EGYPTIAN CRISIS EXPLAINED IN 13 POINTS BY AUC'S ENTREPRENEURSHIP CHAIR GOES VIRAL
AUC's V-Lab director, Ayman Ismail, posted a series of 'random thoughts on the economy', as the Egyptian economy plunges into desperation and foreign currency becomes more difficult to find.
As the gap between the Egyptian pound's official and black market widens to more than 40 per cent, and the Egyptian government negotiates a $12 billion loan with the IMF, a series of ‘random thoughts’ on the economic crisis posted on Facebook went viral today. The post, written by Ayman Ismail, Chair of Entrepreneurship at AUC, and founder of the university’s Venture Labs, wittily explains some of the economy’s main conundrums, in 13 clear, on-point items.
“I was sitting in a cafe and having a conversation with a friend about the economy, and as we talked, we realized that, while there is progress in many areas, we are still stuck in a bad place, and may soon be going through a tough crisis. We all know about the challenges from the decline of tourism to foreign investments, but there is more that can be done through better policies. There are certain policies that we know work, and others that we know don’t work,” Ismail tells CairoScene. “So I went back home, it was 2 am, and I started writing some random thoughts.”
As he woke up today, the post, published on his personal page, had gone viral, as over 1,200 people shared it. “I think many people felt it was a useful insight, particularly because it is non-partisan; rather than being critical, I am stating ideas that could help our economy,” he explains. His post reads:
“Random thoughts on the economy: I've been trying not to comment on the sad state of the economy for a while. So rather than commenting, let me state few things that I know are usually true, regardless of the time or place:
You can not defend your currency when you are out of foreign currency reserves and with a negative balance of payment. Sooner or later you need to float. The sooner the better. If you chase the dollar it takes you down and leaves you bankrupt with a big debt, higher inflation, and a ruined economy.
The solution to a balance of payment deficit is more exports. Help your exporters export more; give them incentives and all the support you can.
State capitalism does not work. It produces some quick results over the short term, but eventually it destroys the market and the institutions that make it work. It is easy for the state to take over the economy (or some sectors). Undoing that is hard, costly and painful.
Economic ratings are based on political stability as much as they are based on economic performance. If you read any country economic report or risk analysis you will find it starting with the political context. Democracies are at a premium; authoritarian regimes are penalized. Why? History says democracies, despite their mess, are more stable over the long term.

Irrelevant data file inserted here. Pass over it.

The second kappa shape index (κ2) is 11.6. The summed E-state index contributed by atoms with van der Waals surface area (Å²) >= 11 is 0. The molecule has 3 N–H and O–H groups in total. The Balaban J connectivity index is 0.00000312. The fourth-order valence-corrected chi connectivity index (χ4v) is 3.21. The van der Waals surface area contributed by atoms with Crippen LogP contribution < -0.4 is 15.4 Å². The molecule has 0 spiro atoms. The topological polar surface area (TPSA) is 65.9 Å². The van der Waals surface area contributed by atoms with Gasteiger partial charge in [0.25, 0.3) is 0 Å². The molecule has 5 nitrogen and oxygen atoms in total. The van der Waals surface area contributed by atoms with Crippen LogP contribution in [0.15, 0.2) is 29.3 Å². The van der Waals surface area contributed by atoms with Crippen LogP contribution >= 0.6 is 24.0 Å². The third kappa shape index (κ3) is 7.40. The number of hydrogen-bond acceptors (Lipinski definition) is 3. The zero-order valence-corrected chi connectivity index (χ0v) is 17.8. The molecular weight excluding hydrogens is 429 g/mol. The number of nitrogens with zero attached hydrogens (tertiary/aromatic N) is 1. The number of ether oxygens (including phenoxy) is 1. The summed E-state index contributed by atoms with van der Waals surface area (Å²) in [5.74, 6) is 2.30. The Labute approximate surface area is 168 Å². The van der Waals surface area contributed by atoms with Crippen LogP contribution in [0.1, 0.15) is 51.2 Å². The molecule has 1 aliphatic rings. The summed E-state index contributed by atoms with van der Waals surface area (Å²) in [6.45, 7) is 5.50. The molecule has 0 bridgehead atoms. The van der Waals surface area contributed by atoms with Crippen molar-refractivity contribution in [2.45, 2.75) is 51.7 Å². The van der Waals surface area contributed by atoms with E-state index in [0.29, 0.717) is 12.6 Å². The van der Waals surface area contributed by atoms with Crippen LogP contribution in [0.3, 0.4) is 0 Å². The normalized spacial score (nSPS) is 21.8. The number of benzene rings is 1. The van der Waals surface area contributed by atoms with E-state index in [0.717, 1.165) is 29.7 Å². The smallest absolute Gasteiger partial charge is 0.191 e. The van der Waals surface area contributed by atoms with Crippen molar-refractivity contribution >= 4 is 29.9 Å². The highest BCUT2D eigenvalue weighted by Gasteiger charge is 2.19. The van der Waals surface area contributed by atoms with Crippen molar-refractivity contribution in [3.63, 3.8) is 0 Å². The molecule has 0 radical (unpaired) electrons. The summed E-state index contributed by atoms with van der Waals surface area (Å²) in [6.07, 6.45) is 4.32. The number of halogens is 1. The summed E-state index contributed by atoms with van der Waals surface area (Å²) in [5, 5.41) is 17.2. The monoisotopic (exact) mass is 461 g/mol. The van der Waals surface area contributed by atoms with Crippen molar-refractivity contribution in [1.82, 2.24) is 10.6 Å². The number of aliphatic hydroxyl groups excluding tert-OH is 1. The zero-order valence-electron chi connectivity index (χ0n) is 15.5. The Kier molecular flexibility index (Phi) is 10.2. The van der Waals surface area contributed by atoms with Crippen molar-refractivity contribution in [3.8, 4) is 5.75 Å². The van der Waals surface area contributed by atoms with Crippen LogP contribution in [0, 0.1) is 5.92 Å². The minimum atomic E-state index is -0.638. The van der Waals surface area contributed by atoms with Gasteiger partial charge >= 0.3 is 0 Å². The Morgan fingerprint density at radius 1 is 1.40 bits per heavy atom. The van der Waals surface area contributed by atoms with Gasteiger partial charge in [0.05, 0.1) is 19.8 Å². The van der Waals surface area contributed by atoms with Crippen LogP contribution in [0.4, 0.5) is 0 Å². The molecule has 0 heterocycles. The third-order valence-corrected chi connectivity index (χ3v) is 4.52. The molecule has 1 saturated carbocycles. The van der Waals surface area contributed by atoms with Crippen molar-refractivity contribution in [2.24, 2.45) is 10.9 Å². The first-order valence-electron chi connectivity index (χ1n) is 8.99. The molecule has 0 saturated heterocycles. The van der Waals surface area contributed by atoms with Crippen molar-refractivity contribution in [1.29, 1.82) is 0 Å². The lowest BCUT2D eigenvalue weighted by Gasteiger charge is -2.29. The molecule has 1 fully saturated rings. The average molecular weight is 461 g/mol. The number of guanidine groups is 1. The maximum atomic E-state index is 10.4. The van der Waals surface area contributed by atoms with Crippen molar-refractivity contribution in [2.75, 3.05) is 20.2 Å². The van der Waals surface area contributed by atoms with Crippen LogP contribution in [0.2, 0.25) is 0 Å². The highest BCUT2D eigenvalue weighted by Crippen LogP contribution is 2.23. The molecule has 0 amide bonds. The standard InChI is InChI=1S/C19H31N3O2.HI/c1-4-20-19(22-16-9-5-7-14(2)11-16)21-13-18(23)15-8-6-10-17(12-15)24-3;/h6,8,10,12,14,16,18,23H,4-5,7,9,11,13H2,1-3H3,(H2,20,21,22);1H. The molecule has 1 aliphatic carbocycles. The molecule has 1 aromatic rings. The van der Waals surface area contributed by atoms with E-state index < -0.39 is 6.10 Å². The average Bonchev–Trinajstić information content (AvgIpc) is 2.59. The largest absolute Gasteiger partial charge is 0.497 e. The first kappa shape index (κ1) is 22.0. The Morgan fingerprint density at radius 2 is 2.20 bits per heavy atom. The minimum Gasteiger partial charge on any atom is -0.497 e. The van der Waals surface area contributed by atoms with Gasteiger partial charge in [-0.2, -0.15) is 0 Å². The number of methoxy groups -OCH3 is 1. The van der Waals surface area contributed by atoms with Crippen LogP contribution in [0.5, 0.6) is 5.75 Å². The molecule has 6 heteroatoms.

People or companies respond to incentives, not to orders or decrees. Give them a positive incentive to do what you want and they will do it. Order them, and they will do the opposite. They work to protect their economic interests. They will exchange the dollar with whoever gives them the higher price. They want to preserve and grow their wealth.
You can not attract foreign investors if you can't keep your local investors. The first thing a foreign investor does when he visits a new country is have dinner with some local investors. You can imagine what they talk about over dinner.
People spend and invest based on their "mood". When people are scared, they don't spend and the economy goes into recession. When the mood is scary, investors don't come (local or foreign). When the mood is optimistic, people spend and invest, and the economy grows.
Investing in infrastructure is great, when it supports more production, exports or jobs. Roads that connect an industrial zone to an export port are great. Roads that lead to no where are bad investments.
The foundation of any economy is the "rule of law". When contracts are not enforced and property rights are not protected, you are considered a risky place to invest. And even when people invest, they tend to take their profits overseas immediately.
Nobody is conspiring against you; they're just implementing their (usually public) economic and foreign policies. Others just care about their interests. They will help you or fight you if that serves their interests.
This is not the worst time to have an economic crisis: interest rates are super low (which means low cost for borrowing) and oil prices are also low (good for non-oil exporting countries). You're lucky, but don't waste your luck.
The IMF is the "lender of last resort". It was designed to rescue countries that are about to go bankrupt. The price of the rescue package is usually a painful austerity program to restore economic stability, including policies such as tax hikes, cuts in subsidies and public spending, devaluation, privatization, and all these nasty things. It forces governments to do things they ought to do, but at the wrong time when the political price is too high.
Extreme wealth and income inequalities are bad for economic growth, and they're also very dangerous for political stability. Investing in social safety nets has the highest return on investment; from economic, political and security perspectives.
http://www.cairoscene.com/BusinessAndPo ... Goes-Viral
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